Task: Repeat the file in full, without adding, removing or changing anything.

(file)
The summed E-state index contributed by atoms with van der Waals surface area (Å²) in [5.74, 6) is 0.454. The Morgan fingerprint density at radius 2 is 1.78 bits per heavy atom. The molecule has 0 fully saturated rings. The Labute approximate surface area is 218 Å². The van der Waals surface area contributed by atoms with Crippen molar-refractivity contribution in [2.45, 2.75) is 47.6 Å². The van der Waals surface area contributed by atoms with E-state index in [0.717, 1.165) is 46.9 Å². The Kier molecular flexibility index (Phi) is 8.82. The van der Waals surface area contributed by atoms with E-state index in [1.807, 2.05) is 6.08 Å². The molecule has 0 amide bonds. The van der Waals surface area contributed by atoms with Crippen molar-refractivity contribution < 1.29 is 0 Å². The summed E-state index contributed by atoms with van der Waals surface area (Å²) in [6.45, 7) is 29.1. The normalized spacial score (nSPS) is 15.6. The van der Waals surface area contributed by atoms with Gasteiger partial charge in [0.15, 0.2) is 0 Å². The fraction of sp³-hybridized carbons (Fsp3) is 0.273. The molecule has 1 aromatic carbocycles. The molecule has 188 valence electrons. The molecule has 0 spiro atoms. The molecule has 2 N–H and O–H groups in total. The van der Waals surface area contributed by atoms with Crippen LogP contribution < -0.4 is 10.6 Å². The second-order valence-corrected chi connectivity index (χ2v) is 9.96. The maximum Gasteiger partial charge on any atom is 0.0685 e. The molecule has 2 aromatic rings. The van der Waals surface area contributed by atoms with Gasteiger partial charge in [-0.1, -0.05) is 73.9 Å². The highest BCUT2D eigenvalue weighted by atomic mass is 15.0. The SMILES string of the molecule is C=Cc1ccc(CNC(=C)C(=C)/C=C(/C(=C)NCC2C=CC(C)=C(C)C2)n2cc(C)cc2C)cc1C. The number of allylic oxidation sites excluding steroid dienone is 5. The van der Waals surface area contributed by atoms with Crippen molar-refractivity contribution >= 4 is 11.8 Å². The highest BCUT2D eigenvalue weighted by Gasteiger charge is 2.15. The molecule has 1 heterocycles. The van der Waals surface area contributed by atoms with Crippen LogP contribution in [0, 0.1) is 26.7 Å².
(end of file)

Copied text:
The summed E-state index contributed by atoms with van der Waals surface area (Å²) in [5.74, 6) is 0.454. The Morgan fingerprint density at radius 2 is 1.78 bits per heavy atom. The molecule has 0 fully saturated rings. The Labute approximate surface area is 218 Å². The van der Waals surface area contributed by atoms with Crippen molar-refractivity contribution in [2.45, 2.75) is 47.6 Å². The van der Waals surface area contributed by atoms with E-state index in [0.717, 1.165) is 46.9 Å². The Kier molecular flexibility index (Phi) is 8.82. The van der Waals surface area contributed by atoms with E-state index in [1.807, 2.05) is 6.08 Å². The molecule has 0 amide bonds. The van der Waals surface area contributed by atoms with Crippen molar-refractivity contribution < 1.29 is 0 Å². The summed E-state index contributed by atoms with van der Waals surface area (Å²) in [6.45, 7) is 29.1. The normalized spacial score (nSPS) is 15.6. The van der Waals surface area contributed by atoms with Gasteiger partial charge in [0.15, 0.2) is 0 Å². The fraction of sp³-hybridized carbons (Fsp3) is 0.273. The molecule has 1 aromatic carbocycles. The molecule has 188 valence electrons. The molecule has 0 spiro atoms. The molecule has 2 N–H and O–H groups in total. The van der Waals surface area contributed by atoms with Crippen LogP contribution < -0.4 is 10.6 Å². The second-order valence-corrected chi connectivity index (χ2v) is 9.96. The maximum Gasteiger partial charge on any atom is 0.0685 e. The molecule has 2 aromatic rings. The van der Waals surface area contributed by atoms with Gasteiger partial charge in [-0.1, -0.05) is 73.9 Å². The highest BCUT2D eigenvalue weighted by atomic mass is 15.0. The SMILES string of the molecule is C=Cc1ccc(CNC(=C)C(=C)/C=C(/C(=C)NCC2C=CC(C)=C(C)C2)n2cc(C)cc2C)cc1C. The number of allylic oxidation sites excluding steroid dienone is 5. The van der Waals surface area contributed by atoms with Crippen molar-refractivity contribution >= 4 is 11.8 Å². The highest BCUT2D eigenvalue weighted by Gasteiger charge is 2.15. The molecule has 1 heterocycles. The van der Waals surface area contributed by atoms with Crippen LogP contribution in [0, 0.1) is 26.7 Å².